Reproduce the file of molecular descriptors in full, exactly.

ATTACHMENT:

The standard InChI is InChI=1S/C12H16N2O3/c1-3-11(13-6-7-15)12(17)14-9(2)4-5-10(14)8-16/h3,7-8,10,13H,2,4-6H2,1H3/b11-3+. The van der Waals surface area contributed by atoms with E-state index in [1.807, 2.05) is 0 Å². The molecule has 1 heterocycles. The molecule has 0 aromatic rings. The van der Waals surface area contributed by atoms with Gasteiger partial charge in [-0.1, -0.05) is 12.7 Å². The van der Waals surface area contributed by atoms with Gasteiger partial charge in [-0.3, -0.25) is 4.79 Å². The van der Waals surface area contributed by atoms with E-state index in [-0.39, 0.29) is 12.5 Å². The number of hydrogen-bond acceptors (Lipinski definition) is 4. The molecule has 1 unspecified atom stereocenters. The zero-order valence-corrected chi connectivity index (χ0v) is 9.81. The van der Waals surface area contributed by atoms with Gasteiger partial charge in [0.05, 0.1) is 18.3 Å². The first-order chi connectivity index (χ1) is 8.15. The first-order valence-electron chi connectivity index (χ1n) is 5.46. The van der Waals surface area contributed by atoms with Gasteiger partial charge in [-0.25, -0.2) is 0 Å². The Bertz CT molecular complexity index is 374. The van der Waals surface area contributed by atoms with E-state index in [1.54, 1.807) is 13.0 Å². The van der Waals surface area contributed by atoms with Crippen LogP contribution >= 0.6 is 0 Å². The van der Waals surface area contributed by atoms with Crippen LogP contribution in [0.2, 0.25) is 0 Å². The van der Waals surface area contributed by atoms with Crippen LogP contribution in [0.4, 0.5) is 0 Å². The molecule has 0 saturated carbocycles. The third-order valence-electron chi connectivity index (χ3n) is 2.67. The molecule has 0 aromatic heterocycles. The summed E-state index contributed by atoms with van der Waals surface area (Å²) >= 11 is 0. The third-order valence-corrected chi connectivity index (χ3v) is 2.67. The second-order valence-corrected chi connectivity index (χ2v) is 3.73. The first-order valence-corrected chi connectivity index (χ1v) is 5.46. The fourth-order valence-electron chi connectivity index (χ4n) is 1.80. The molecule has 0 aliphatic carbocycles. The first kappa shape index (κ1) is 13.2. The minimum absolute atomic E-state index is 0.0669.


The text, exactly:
The standard InChI is InChI=1S/C12H16N2O3/c1-3-11(13-6-7-15)12(17)14-9(2)4-5-10(14)8-16/h3,7-8,10,13H,2,4-6H2,1H3/b11-3+. The van der Waals surface area contributed by atoms with E-state index in [1.807, 2.05) is 0 Å². The molecule has 1 heterocycles. The molecule has 0 aromatic rings. The van der Waals surface area contributed by atoms with Gasteiger partial charge in [-0.1, -0.05) is 12.7 Å². The van der Waals surface area contributed by atoms with Gasteiger partial charge in [-0.3, -0.25) is 4.79 Å². The van der Waals surface area contributed by atoms with E-state index in [-0.39, 0.29) is 12.5 Å². The number of hydrogen-bond acceptors (Lipinski definition) is 4. The molecule has 1 unspecified atom stereocenters. The zero-order valence-corrected chi connectivity index (χ0v) is 9.81. The van der Waals surface area contributed by atoms with Gasteiger partial charge in [0.05, 0.1) is 18.3 Å². The first-order chi connectivity index (χ1) is 8.15. The first-order valence-electron chi connectivity index (χ1n) is 5.46. The van der Waals surface area contributed by atoms with Gasteiger partial charge in [-0.25, -0.2) is 0 Å². The Bertz CT molecular complexity index is 374. The van der Waals surface area contributed by atoms with E-state index in [1.54, 1.807) is 13.0 Å². The van der Waals surface area contributed by atoms with Crippen LogP contribution >= 0.6 is 0 Å². The van der Waals surface area contributed by atoms with Crippen LogP contribution in [0.2, 0.25) is 0 Å². The van der Waals surface area contributed by atoms with Crippen LogP contribution in [0.4, 0.5) is 0 Å². The molecule has 0 saturated carbocycles. The third-order valence-electron chi connectivity index (χ3n) is 2.67. The molecule has 0 aromatic heterocycles. The summed E-state index contributed by atoms with van der Waals surface area (Å²) >= 11 is 0. The third-order valence-corrected chi connectivity index (χ3v) is 2.67. The second-order valence-corrected chi connectivity index (χ2v) is 3.73. The first-order valence-corrected chi connectivity index (χ1v) is 5.46. The fourth-order valence-electron chi connectivity index (χ4n) is 1.80. The molecule has 0 aliphatic carbocycles. The first kappa shape index (κ1) is 13.2. The minimum absolute atomic E-state index is 0.0669.